For Good Friday and Easter

Yesterday on beliefnet.com, the blogger Chattering Mind asks if we need to/should accept Jesus’ literal resurrection as fact. She seems inclined to the Borg train of thought in which one makes up something more suitable, albeit without any supporting evidence besides one’s own conjurings like Jesus being alive in our hearts, rather than physically alive. I was going to leave a comment, but I couldn’t figure out a way to say it succinctly and decided to leave it to God. Today on slate.com, Rev. Chloe Breyer offers a wonderful explanation of why we can believe in Jesus’ physical resurrection and why it matters that he was physically resurrected.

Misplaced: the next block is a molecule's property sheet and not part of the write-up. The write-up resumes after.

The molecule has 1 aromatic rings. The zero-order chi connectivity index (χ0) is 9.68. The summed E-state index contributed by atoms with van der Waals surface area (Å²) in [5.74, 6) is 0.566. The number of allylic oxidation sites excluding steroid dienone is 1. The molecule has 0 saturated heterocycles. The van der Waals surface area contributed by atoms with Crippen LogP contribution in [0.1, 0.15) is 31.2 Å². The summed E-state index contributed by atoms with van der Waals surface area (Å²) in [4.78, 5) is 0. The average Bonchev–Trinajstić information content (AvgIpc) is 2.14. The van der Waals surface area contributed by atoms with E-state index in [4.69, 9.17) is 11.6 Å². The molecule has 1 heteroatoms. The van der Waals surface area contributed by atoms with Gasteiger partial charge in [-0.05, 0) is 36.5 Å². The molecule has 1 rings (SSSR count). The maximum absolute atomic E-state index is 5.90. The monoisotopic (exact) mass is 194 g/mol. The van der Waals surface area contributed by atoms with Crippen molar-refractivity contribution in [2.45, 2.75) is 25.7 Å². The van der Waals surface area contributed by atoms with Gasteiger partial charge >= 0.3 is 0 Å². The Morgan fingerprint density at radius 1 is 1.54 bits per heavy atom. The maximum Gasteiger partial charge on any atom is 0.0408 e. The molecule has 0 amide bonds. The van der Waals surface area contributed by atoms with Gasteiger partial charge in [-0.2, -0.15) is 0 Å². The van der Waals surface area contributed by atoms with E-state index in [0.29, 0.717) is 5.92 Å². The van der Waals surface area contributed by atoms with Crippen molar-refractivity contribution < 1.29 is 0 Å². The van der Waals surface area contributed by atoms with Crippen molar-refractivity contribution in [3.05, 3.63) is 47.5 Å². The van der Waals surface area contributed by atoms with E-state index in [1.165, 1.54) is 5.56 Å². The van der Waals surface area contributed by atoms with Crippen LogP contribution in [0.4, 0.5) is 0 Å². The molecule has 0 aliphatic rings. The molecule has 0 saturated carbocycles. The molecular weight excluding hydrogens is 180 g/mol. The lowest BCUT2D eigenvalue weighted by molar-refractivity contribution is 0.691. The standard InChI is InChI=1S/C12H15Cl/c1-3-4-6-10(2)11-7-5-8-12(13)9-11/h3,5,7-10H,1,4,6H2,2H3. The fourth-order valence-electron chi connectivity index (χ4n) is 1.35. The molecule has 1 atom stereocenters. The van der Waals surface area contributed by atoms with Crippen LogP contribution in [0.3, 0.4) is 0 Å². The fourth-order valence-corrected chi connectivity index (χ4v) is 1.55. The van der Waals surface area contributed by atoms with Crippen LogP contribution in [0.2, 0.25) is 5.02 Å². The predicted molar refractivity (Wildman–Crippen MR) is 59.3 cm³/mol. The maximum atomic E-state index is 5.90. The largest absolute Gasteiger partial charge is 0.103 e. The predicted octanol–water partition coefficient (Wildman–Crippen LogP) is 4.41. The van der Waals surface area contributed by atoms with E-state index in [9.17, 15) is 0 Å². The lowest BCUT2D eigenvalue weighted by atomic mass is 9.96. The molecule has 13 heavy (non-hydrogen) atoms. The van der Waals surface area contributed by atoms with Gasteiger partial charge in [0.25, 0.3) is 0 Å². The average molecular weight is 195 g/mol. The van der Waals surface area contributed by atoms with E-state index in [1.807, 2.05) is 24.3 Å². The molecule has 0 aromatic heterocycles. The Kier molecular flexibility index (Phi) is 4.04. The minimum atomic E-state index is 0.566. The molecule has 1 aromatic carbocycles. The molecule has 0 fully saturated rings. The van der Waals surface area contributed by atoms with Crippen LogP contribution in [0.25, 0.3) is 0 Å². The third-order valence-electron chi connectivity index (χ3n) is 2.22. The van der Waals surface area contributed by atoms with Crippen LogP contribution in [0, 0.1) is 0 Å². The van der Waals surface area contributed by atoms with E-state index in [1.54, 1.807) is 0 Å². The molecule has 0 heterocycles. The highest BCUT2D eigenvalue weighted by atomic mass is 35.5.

I would add just a bit more to her essay. I think it matters that Jesus was resurrected because it matters so much that he shared suffering with humanity. It is a wonderful comfort that our God does not just sit on high, but stooped low to experience the same struggles and sufferings which we have in this life. We can know that we are understood, that we can go on, that God does not turn away from our suffering spirits, but embraces them. However, if that was all that he did, God would be no more than a rich man who sloughed off his lifestyle for a while to live with those in the gutters. All good and well, but what does that mean for those left in the gutters who do not have a mansion and nice clothes to return to? Because Jesus rose in the physical state which he chooses to share with us, and not just in some spiritual-metaphysical state of glory we do not share with him, we know there is hope for us. Paul teaches that because we share in Jesus’ sufferings, we will also share in his resurrection. We know that our lives too can be a miracle, that death cannot and will not triumph over us either, that the suffering we see on the cross is not the end of the story. It is hope that the resurrection gives us. It is hope for the person who will never escape their miseries in this world. We know that even if we never escape or rise above the suffering of this world, there is resurrection – real life – that we have to look forward to with Christ. One of the first bible verses I ever committed to memory was Jesus preparing his disciples for his impending death by telling them, “I tell you these things that you might have peace. In this world, you will have trouble. But take heart! I have overcome the world.” (John 16:33) While these are nice words, it is the reality of the resurrected Jesus which allows us to live in the peace he desires for us, knowing as he did when he spoke these words that there is more that awaits us than suffering and death and the memory of nicely words spoken.

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